Archive for November 18th, 2008
When Ohio State glaciologists failed to find the expected radioactive signals in the latest core they drilled from a Himalayan ice field, they knew it meant trouble for their research.
But those missing markers of radiation, remnants from atomic bomb tests a half-century ago, foretell much greater threat to the half-billion or more people living downstream of that vast mountain range.
It may mean that future water supplies could fall far short of what’s needed to keep that population alive…
The absence of radioactive signals in the top portion of these cores is a critical problem for determining the age of the ice in the cores. The signals, remnants of the 1962-63 Soviet Arctic nuclear blasts and the 1952-58 nuclear tests in the South Pacific, provide well-dated benchmarks to calibrate the core time scales.
“We rely on these time markers to date the upper part of the ice cores and without them, extracting the climate history they preserve becomes more challenging,” Thompson said.
“We were able to get a date of approximately 1944 A.D.,” Kehrwald said, “and that, coupled with the other missing signals, means that no new ice has accumulated on the surface of the glacier since 1944,” nearly a decade before the atomic tests…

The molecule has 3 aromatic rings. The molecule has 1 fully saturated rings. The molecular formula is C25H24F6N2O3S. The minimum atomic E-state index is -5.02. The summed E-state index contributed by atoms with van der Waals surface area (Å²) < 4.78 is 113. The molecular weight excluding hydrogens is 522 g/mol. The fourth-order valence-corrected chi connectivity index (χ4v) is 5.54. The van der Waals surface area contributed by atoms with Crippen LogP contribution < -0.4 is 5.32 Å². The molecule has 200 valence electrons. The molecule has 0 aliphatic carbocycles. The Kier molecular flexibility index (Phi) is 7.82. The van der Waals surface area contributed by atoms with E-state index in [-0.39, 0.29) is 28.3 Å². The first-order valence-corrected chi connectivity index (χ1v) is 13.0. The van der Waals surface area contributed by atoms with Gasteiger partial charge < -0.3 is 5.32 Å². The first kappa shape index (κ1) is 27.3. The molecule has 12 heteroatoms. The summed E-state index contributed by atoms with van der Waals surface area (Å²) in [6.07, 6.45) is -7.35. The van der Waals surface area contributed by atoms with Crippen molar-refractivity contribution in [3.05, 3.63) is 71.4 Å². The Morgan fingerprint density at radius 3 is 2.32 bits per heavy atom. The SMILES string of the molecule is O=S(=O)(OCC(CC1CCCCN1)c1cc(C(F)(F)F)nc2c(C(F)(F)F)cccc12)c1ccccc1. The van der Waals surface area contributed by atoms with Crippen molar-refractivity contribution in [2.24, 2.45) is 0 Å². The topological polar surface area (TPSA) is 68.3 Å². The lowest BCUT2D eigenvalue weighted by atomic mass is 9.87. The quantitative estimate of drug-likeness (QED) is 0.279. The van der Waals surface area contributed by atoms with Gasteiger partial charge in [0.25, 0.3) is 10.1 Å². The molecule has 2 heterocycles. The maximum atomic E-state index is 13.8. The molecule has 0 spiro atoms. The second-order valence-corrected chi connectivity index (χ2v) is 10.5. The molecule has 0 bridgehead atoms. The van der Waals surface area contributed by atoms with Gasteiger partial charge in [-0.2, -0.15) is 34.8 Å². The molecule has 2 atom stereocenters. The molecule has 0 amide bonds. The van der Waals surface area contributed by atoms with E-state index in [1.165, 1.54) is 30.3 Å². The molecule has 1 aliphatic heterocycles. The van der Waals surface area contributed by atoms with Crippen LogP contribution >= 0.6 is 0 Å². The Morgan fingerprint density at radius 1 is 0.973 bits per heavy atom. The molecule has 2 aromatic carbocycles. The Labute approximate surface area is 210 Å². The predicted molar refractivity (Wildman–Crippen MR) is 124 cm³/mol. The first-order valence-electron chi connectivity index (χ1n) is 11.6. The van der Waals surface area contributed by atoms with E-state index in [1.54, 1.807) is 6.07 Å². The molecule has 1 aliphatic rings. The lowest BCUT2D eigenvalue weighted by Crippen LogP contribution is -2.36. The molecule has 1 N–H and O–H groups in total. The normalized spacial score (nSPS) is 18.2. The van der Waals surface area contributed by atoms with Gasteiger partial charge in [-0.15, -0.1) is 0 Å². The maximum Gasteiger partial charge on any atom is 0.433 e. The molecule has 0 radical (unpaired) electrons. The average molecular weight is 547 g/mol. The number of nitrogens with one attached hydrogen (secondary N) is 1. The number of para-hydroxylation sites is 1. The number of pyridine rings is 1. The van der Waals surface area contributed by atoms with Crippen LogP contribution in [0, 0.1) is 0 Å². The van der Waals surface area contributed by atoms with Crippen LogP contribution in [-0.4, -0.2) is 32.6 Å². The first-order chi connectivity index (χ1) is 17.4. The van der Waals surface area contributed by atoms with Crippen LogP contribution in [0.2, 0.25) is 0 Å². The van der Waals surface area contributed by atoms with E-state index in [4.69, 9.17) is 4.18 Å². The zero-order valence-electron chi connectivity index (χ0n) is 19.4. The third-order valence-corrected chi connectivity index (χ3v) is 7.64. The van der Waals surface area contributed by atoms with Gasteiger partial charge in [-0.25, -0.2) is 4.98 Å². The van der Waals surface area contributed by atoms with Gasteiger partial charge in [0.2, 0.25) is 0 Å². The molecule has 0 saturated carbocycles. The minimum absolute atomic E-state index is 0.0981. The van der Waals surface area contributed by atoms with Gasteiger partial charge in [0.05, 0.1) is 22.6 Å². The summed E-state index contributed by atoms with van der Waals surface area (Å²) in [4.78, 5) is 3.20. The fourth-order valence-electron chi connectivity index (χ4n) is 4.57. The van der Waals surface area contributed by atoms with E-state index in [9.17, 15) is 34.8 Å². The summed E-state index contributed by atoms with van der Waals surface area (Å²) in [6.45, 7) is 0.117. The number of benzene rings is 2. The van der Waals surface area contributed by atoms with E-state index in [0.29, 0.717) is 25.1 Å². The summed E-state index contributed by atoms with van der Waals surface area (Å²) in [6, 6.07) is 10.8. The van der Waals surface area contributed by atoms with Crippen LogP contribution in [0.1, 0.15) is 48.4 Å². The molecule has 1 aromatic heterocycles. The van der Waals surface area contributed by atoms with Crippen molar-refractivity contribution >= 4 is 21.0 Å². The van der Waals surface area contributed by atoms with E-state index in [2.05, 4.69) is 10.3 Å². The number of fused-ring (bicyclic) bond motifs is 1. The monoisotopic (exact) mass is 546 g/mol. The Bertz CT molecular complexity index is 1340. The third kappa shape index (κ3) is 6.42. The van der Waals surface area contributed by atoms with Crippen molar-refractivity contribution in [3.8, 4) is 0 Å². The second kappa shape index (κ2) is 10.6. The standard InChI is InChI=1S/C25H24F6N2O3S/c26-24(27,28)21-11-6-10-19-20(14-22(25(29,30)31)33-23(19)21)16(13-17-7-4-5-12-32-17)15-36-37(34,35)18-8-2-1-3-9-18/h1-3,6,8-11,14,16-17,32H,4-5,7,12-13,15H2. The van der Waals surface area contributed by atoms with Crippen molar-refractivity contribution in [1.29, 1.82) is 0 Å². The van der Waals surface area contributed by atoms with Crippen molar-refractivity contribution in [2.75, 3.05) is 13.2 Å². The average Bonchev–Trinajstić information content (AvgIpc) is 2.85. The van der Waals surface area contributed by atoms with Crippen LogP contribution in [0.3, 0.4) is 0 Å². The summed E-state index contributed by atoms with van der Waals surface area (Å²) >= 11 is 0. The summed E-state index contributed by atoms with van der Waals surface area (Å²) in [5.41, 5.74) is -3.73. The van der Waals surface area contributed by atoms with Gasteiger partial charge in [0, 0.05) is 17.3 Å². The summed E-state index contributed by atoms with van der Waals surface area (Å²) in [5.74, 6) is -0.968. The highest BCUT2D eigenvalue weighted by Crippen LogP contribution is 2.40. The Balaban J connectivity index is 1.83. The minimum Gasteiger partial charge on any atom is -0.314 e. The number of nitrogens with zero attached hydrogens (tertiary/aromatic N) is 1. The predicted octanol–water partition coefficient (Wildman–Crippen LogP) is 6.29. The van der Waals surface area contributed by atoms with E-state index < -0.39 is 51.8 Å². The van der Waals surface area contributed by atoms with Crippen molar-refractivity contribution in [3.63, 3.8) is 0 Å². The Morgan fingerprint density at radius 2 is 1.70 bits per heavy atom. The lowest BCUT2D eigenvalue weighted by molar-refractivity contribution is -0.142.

“When you think about the millions of people over there who depend on the water locked in that ice, if they don’t have it available in the future, that will be a serious problem,” he said.
Does this sink in? Does this mean anything to you?
Or are you one of those smirking armchair climatologists who doesn’t understand the difference between weather and climate but “knows” none of this was human-caused and, therefore, why worry about the poor buggers downstream?
The Pentagon spent about $600 million on more than 1,200 Iraq reconstruction contracts that were eventually canceled, nearly half of them for mismanagement or shoddy construction, government investigators say.
The Special Inspector General for Iraq Reconstruction (SIGIR) found that 42% of canceled contracts were terminated because the contractor either failed to deliver or performed poorly.
The rest were canceled for the “convenience of the government,” usually for security problems, lack of funding or changing requirements, an inspector general report says.
The report…recommends better screening of contractors.
Now, there’s a startling conclusion. Cripes, I wouldn’t let these clowns manage the construction of a doghouse.
Fewer than 1% of airline passengers singled out at airports for suspicious behavior are arrested, Transportation Security Administration figures show, raising complaints that too many innocent people are stopped.